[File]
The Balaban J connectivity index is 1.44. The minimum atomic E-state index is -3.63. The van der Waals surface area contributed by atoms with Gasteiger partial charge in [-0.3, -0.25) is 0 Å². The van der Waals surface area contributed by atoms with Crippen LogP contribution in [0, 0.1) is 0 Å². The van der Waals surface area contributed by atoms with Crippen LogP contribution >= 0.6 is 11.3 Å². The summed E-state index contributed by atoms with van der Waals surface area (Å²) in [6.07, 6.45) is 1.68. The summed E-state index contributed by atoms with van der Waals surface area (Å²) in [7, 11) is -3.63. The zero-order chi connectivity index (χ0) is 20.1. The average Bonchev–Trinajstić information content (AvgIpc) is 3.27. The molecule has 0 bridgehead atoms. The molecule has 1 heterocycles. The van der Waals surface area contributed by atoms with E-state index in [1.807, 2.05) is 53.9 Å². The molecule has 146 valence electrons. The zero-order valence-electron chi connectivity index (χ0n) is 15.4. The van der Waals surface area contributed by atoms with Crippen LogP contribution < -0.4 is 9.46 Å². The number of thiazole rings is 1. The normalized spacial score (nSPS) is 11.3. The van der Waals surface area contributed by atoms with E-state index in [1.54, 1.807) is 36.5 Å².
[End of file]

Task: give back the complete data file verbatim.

The Balaban J connectivity index is 1.44. The minimum atomic E-state index is -3.63. The van der Waals surface area contributed by atoms with Gasteiger partial charge in [-0.3, -0.25) is 0 Å². The van der Waals surface area contributed by atoms with Crippen LogP contribution in [0, 0.1) is 0 Å². The van der Waals surface area contributed by atoms with Crippen LogP contribution >= 0.6 is 11.3 Å². The summed E-state index contributed by atoms with van der Waals surface area (Å²) in [6.07, 6.45) is 1.68. The summed E-state index contributed by atoms with van der Waals surface area (Å²) in [7, 11) is -3.63. The zero-order chi connectivity index (χ0) is 20.1. The average Bonchev–Trinajstić information content (AvgIpc) is 3.27. The molecule has 0 bridgehead atoms. The molecule has 1 heterocycles. The van der Waals surface area contributed by atoms with E-state index in [1.807, 2.05) is 53.9 Å². The molecule has 146 valence electrons. The zero-order valence-electron chi connectivity index (χ0n) is 15.4. The van der Waals surface area contributed by atoms with Crippen LogP contribution < -0.4 is 9.46 Å². The number of thiazole rings is 1. The normalized spacial score (nSPS) is 11.3. The van der Waals surface area contributed by atoms with E-state index in [1.54, 1.807) is 36.5 Å².